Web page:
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Why Your IT Department Will Love Costpoint 7

June 05, 2012 | BY: NeoSystems
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Your IT department will love Costpoint 7 (CP7) and for good reason. It’s a big change that may take some time to get implemented, but in the end, it will make their lives easier.

Easier, because there’s no client to install or maintain on the PCs, laptops, or workstations. With Costpoint 6, your IT department is working with a client-server application, which requires time consuming maintenance. Costpoint 7 uses a standard browser to connect to an application server. All the software runs in the application server instead of on a workstation. So, IT doesn’t have to run around and update everyone’s PC every time an upgrade, patch or hot fix is released.

IT will also like the updated login model with CP7. The end users will no longer need separate logins into the database. In CP7, the application server logs into the database instead of the users themselves. If you want, the new application server in Costpoint 7 can also use Active Directory authentication, thus allowing for enterprise-wide management of logins and passwords.

Now for the bad news (but good news for some). Costpoint 7 will require a whole new infrastructure. If you have a good size IT budget, this is good news; you’ll get to spend it. If capital is scarce, not so good news for you.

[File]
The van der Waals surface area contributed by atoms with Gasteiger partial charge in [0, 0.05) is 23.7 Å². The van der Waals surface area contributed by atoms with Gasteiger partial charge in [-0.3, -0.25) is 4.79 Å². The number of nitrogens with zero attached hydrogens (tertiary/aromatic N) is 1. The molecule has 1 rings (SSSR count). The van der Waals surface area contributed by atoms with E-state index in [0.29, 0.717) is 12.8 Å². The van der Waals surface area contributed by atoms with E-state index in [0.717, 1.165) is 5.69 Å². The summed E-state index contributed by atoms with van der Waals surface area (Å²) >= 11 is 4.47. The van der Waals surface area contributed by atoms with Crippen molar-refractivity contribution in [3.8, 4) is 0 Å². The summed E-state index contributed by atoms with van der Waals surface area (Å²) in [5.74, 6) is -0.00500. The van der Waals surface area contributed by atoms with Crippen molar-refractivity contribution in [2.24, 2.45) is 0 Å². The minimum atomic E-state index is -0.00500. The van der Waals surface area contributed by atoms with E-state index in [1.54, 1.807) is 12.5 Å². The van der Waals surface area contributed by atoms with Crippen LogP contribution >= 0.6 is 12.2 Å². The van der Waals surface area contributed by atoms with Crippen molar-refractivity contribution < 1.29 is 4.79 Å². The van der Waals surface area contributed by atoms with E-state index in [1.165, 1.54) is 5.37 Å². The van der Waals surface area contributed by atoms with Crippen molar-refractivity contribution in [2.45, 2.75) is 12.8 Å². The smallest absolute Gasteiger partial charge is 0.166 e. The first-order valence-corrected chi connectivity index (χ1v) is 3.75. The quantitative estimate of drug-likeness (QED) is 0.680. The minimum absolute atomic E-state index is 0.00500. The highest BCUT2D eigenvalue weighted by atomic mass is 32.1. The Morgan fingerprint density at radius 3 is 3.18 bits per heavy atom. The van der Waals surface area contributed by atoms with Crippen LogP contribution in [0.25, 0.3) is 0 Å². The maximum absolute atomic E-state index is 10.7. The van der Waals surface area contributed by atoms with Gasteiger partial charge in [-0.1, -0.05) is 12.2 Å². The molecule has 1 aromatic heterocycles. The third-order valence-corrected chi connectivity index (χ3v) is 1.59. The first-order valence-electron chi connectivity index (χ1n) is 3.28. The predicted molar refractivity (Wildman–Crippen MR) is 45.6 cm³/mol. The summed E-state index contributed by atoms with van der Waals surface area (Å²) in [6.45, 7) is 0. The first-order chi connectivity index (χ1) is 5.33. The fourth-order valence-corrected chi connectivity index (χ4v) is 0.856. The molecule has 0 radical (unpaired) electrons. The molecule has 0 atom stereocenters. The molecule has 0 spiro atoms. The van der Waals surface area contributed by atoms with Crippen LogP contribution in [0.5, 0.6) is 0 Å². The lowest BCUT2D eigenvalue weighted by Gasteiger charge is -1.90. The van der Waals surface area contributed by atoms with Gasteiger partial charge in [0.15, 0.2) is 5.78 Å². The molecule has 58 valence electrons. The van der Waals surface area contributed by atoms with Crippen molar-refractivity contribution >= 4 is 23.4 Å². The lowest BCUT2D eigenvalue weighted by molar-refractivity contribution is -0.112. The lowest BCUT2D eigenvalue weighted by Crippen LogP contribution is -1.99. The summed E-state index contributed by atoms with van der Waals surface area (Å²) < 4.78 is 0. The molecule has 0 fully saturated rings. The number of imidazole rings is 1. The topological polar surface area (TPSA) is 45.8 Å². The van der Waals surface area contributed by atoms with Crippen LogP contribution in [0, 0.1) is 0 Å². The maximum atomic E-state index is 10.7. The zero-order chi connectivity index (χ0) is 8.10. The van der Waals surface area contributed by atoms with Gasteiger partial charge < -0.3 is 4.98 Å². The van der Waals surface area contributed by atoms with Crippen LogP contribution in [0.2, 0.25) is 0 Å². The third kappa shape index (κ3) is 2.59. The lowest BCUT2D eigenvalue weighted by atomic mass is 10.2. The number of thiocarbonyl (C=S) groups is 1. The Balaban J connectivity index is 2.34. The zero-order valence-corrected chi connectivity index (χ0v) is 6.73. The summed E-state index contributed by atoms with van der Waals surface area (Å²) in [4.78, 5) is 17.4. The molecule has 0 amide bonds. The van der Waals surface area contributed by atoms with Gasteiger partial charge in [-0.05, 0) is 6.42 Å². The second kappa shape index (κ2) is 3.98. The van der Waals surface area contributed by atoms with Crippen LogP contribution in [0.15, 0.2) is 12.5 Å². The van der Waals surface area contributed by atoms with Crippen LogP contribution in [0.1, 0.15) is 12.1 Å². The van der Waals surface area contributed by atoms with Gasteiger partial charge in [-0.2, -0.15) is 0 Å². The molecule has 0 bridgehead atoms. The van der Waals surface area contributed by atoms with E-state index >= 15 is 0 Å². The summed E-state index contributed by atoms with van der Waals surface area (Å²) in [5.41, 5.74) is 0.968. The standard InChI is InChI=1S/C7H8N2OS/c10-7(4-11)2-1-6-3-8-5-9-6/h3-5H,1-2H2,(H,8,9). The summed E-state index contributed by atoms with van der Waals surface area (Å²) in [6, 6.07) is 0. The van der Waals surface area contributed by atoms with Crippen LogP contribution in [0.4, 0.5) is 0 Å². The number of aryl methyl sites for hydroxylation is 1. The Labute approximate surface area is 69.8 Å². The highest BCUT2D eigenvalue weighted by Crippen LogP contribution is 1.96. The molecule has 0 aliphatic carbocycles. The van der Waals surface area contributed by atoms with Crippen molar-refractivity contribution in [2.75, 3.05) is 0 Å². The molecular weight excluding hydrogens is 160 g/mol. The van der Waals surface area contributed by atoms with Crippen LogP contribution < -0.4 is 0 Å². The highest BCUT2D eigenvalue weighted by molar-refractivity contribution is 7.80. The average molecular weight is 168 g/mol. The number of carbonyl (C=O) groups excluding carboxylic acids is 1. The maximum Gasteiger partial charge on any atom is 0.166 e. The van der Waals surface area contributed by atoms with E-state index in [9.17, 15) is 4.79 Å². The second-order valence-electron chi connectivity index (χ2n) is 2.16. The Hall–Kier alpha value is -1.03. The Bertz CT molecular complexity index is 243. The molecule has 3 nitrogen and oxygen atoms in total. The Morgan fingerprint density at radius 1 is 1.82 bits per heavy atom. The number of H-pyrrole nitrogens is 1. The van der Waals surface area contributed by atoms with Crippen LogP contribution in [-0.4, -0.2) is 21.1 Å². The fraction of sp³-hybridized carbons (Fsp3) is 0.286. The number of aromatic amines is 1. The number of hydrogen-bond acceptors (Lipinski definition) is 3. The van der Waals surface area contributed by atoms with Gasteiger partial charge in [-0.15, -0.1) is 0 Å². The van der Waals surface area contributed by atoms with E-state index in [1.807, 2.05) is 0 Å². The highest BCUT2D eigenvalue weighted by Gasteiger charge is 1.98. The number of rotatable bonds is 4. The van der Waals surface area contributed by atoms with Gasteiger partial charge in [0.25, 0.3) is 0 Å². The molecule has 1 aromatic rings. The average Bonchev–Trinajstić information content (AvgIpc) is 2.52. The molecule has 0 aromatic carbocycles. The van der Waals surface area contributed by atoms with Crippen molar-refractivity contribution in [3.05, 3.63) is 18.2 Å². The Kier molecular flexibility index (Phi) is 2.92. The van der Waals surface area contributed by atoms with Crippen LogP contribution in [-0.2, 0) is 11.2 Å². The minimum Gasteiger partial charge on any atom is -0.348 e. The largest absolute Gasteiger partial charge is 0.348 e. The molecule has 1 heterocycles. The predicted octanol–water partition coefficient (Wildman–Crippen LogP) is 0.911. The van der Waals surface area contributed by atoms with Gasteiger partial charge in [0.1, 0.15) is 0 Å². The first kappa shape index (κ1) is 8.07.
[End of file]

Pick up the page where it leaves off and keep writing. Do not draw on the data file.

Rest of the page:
In the limited availability release of CP7 there was compatibility support for 32-bit machines, 32-bit operating systems and 32-bit databases.  When Deltek released it into general availability in April 2012, only 64-bit machines, operating systems and databases were supported.   This is probably good though, since Microsoft ended mainstream support for MS Windows 2003 Server in July of 2010.

Most companies currently running Costpoint probably won’t have extra 64-bit machines and operating systems just lying around. Even fewer companies have an additional one or two of these machines to be used for additional capacity, higher availability or test environments. You’ll need all of these to support your CP7 environments. Oh, and don’t forget the machines needed for the IIS frontend. And, if your operation is bigger, you’ll need another server or two to run the reporting engine.

Then there’s the database layer. If you are one of those shops still running MS SQL Server 2005, you’ll need to upgrade that too – Costpoint 7 requires MS SQL Server 2008 R2. If you’re an Oracle shop, then you’ll want to be running 11g Release 2. Oracle 10g Release 2 is still supported by Deltek but Oracle Extended Support ends in July 2013.

There is one 32-bit thing that is supported though, the 32-bit browser.  Both 32-bit and 64-bit versions of Internet Explorer 8.0 and IE 9.0 are supported but don’t even think about trying to use CP7 with Firefox, Safari or Chrome.  This is an MS IE only and MS Windows only application.

There’s a lot to love about Costpoint 7. Love for the improved administration and scalability that the new architecture brings, and love for the new hardware, database and operating systems. And that’s just on the IT side. Now, let’s go talk to the CFO…

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